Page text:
Class Warfare Blog

July 15, 2013

The Corporatization of Public Education Lacks Reality, Logic, Sense, . . .

The latest wave of public education reformers have pushed an agenda that “business models” and “market driven models” are to be pursued to “rescue” the “failed” public education system.

It is debatable whether the public schools have failed. Certainly some individual schools have, but there are public schools that are spectacularly successful, so clearly there is a range of success. Why some fail and others do not is a legitimate point of discussion.

But reality and facts aren’t needed here as conservatives are in charge of this effort. A recent study of the school reform efforts in Washington, D.C. (Michelle Rhee’s old district), Chicago (Arne Duncan’s old stomping grounds), and New York (Mayor Bloomberg’s bailiwick). These were chosen to study as they had accessible data to compare and were touted as “success” stories. Apparently “success” to the conservatives means “we changed everything” not “everything got better.”

Here are some of the findings of  The Broader Bolder Approach to Education’s study:

  • Test scores increased less, and achievement gaps grew more, in “reform” cities than in other urban districts.
  • Reported successes for targeted students evaporated upon closer examination.
  • Test-based accountability prompted the ranks of experienced teachers to diminish, but not necessarily bad teachers.
  • School closures did not send students to better schools or save school districts money.
  • Charter schools further disrupted the districts while providing mixed benefits, particularly for the highest-needs students.

Many of the claims made by politicos proved to be quite outlandish, for example N.Y. Mayor Bloomberg claimed that his reforms had cut the black-white achievement gap by 50%. The reality: the gap declined by 1%.

Reality is not something conservatives do well with, especially when it conflicts with their cherished beliefs. The logic behind a “business model” for public education is appallingly vacant. What is the basis of the competition? Do schools compete over test scores? Only students get test scores (except in Michelle Rhee’s districts where her administrators changed incorrect responses to correct responses to get the results desired) so what is their motivation to score better? I understand why high school athletes want to shine on the athletic fields, but what is the payoff for testers? The answer is there is none, so there is no competition and without competition, there is no basis for introducing models based on competition. Conservatives are playing a word association game. “Business” = good, “union” = bad, etc. On Bill Maher’s show Friday night, a panelist blurted out that teacher’s unions are trying to keep our education system in a eighteenth century mode by insisting on a ten month calendar. Hello? This moron apparently doesn’t know that school calendars are set by state boards of education, which are closer to the centers of political power than they are teacher’s unions. Unions cannot bargain the number of days in the calendar, it is a nonnegotiable matter. But “public schools” are bad, “unions” are bad, therefore. . . .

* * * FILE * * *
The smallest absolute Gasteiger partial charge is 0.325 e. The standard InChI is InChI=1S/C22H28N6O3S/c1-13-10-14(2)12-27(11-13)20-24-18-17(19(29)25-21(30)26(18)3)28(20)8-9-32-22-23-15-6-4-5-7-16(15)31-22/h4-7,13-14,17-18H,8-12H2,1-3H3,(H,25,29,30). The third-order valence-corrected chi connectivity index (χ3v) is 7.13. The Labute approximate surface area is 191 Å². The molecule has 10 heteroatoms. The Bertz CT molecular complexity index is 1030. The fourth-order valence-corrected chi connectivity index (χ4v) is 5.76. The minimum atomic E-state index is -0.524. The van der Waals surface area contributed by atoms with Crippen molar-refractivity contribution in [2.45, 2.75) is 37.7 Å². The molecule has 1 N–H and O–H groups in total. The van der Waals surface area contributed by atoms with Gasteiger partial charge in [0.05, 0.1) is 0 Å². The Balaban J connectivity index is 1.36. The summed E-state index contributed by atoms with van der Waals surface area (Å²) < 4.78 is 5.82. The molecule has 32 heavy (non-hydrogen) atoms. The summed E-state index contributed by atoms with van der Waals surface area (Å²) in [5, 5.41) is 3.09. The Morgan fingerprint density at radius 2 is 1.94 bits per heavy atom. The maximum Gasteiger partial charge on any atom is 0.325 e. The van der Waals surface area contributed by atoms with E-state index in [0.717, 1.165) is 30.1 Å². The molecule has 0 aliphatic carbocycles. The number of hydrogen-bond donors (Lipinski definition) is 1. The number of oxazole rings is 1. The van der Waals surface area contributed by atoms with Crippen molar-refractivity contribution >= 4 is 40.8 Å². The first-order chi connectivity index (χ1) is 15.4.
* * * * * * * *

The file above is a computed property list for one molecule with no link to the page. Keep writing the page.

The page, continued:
Apparently the only evidence these conservatives can offer about the failing of our public schools is their complete lack of the ability to make a coherent argument above a third-grade level.

 

 

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